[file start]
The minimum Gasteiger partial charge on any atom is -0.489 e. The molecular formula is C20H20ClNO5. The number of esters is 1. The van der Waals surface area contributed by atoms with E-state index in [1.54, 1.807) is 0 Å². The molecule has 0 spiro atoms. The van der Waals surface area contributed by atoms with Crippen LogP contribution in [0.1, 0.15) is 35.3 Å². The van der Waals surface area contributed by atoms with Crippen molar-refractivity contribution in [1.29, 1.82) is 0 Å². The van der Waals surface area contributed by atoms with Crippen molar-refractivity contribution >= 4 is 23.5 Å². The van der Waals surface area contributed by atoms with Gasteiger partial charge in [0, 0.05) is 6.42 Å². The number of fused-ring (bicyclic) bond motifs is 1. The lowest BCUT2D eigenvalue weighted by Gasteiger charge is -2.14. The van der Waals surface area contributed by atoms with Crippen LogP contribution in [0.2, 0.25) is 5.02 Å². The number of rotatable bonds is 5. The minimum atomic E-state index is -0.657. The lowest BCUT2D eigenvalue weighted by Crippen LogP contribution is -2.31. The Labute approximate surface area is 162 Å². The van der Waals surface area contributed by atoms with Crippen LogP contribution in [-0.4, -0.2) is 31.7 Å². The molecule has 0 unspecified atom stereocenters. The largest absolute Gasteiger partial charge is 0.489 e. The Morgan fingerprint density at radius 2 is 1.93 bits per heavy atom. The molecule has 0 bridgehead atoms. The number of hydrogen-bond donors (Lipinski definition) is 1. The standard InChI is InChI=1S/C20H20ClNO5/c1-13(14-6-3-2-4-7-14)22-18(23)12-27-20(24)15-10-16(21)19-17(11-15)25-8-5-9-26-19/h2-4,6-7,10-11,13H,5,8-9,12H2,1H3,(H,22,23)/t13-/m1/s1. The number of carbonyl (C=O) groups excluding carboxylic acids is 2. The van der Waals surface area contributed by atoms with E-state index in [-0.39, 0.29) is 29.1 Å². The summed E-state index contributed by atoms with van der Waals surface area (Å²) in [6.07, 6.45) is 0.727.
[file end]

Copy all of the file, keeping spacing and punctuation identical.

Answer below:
The minimum Gasteiger partial charge on any atom is -0.489 e. The molecular formula is C20H20ClNO5. The number of esters is 1. The van der Waals surface area contributed by atoms with E-state index in [1.54, 1.807) is 0 Å². The molecule has 0 spiro atoms. The van der Waals surface area contributed by atoms with Crippen LogP contribution in [0.1, 0.15) is 35.3 Å². The van der Waals surface area contributed by atoms with Crippen molar-refractivity contribution in [1.29, 1.82) is 0 Å². The van der Waals surface area contributed by atoms with Crippen molar-refractivity contribution >= 4 is 23.5 Å². The van der Waals surface area contributed by atoms with Gasteiger partial charge in [0, 0.05) is 6.42 Å². The number of fused-ring (bicyclic) bond motifs is 1. The lowest BCUT2D eigenvalue weighted by Gasteiger charge is -2.14. The van der Waals surface area contributed by atoms with Crippen LogP contribution in [0.2, 0.25) is 5.02 Å². The number of rotatable bonds is 5. The minimum atomic E-state index is -0.657. The lowest BCUT2D eigenvalue weighted by Crippen LogP contribution is -2.31. The Labute approximate surface area is 162 Å². The van der Waals surface area contributed by atoms with Crippen LogP contribution in [-0.4, -0.2) is 31.7 Å². The molecule has 0 unspecified atom stereocenters. The largest absolute Gasteiger partial charge is 0.489 e. The Morgan fingerprint density at radius 2 is 1.93 bits per heavy atom. The molecule has 0 bridgehead atoms. The number of hydrogen-bond donors (Lipinski definition) is 1. The standard InChI is InChI=1S/C20H20ClNO5/c1-13(14-6-3-2-4-7-14)22-18(23)12-27-20(24)15-10-16(21)19-17(11-15)25-8-5-9-26-19/h2-4,6-7,10-11,13H,5,8-9,12H2,1H3,(H,22,23)/t13-/m1/s1. The number of carbonyl (C=O) groups excluding carboxylic acids is 2. The van der Waals surface area contributed by atoms with E-state index in [-0.39, 0.29) is 29.1 Å². The summed E-state index contributed by atoms with van der Waals surface area (Å²) in [6.07, 6.45) is 0.727.